Gorilla Health in the Wild

The Global Health Program collaborates with UC Davis’ Gorilla Doctors and Rwandan, Congolese, and Ugandan field veterinarians to further capacity building and research with a direct impact on the conservation and health of critically endangered eastern gorillas, including the mountain gorilla (Gorilla beringei beringei). While the mountain gorilla is the only great ape species whose numbers are increasing, only 1,063 mountain gorillas currently remain in the wild, and each individual gorilla has conservation value.

The second largest Ebola outbreak in history is ongoing less than 16 miles from endangered mountain gorilla habitat. The virus has not yet entered this subpopulation of gorillas, but Ebola is highly lethal for great apes and could potentially extirpate, or wipe out, the species. In partnership with Gorilla Doctors and the Species Conservation Toolkit Initiative, GHP scientists are modeling the potential impact of Ebola to evaluate the effects of various mitigation efforts. This project uses computer models to predict the impact Ebola virus could have on mountain gorillas, as well as ways to control the spread of the disease.

Other projects include:

  • The utility of allostatic load, or the long-term effects of chronic stress on the body, to identify subclinical disease (disease without readily observable signs and symptoms) in gorillas and thereby enable prediction of morbidity and mortality. The correlation to various factors could lead to mitigation efforts in managed gorilla populations.
  • A review of anesthetic protocols (procedures for the use of anesthesia) used by Gorilla Doctors to conduct clinical interventions on mountain gorillas
  • A case study on malignant melanoma, the first report of this type of cancer in a great ape species
  • Pathology findings in the endangered golden monkey (Cerpithecus kandti), a sympatric species that shares a common habitat range with the mountain gorilla and therefore can inform on disease circulating in the region

Continue Exploring

Changing Landscapes Initiative

Smithsonian scientists work alongside community members in Northwestern Virginia to evaluate the impacts of land-use change on wildlife, ecosystem services and community health.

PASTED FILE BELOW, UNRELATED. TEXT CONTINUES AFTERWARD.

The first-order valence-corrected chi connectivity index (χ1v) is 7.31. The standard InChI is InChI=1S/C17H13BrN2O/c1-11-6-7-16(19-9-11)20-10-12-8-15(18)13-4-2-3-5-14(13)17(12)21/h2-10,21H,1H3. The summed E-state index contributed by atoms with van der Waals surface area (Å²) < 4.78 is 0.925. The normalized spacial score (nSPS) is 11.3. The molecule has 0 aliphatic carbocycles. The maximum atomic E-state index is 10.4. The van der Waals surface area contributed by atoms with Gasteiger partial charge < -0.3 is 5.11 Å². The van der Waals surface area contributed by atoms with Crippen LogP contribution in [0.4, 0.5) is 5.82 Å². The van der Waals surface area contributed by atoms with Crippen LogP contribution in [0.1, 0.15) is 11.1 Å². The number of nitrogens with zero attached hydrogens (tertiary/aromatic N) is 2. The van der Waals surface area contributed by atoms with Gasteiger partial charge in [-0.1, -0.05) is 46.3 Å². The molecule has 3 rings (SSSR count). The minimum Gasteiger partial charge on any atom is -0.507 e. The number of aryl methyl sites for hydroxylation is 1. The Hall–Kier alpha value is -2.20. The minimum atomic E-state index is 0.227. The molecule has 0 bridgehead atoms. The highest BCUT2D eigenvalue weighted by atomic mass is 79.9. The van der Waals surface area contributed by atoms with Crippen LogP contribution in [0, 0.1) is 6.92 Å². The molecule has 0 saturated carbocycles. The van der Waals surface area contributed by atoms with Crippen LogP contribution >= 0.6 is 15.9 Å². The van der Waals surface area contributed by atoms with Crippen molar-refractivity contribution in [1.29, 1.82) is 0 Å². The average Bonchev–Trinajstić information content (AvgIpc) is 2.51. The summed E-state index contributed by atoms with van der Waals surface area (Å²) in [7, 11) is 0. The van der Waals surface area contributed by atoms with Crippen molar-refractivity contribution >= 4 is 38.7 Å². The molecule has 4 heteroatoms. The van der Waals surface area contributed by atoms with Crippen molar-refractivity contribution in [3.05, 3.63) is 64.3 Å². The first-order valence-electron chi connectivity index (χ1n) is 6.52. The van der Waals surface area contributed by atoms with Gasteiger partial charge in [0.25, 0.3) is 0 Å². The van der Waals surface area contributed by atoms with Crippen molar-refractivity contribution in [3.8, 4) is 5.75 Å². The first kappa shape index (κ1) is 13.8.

Coral Biobank Alliance

Smithsonian scientists are part of the Coral Biobank Alliance, a global network of coral experts preserving corals for restoration and research.

Coral Species Cryopreserved with Global Collaborators​

View a list of the coral species that have been cryopreserved using a technique developed by Smithsonian scientists.

Wildebeest Conservation

Conservation Ecology Center scientists are tracking the movements of white-bearded wildebeest to understand how changes across the landscape impact the species.

Protecting Piping Plovers in the Great Lakes

In 2022, the Smithsonian Migratory Bird Center will begin a new research project to help protect endangered piping plovers from predation by merlins.

Swift Fox Recovery

Smithsonian scientists, in collaboration with the Fort Belknap Fish and Wildlife Department, are embarking on a five-year swift fox reintroduction project to restore swift foxes to tribal lands and to help reestablish connectivity between disjointed swift fox populations.

Conserving the World’s Largest Working Wetland

Conservation Ecology Center researchers are collaborating with institutions in Brazil and other Smithsonian colleagues to support sustainable cattle ranching in the Pantanal wetland.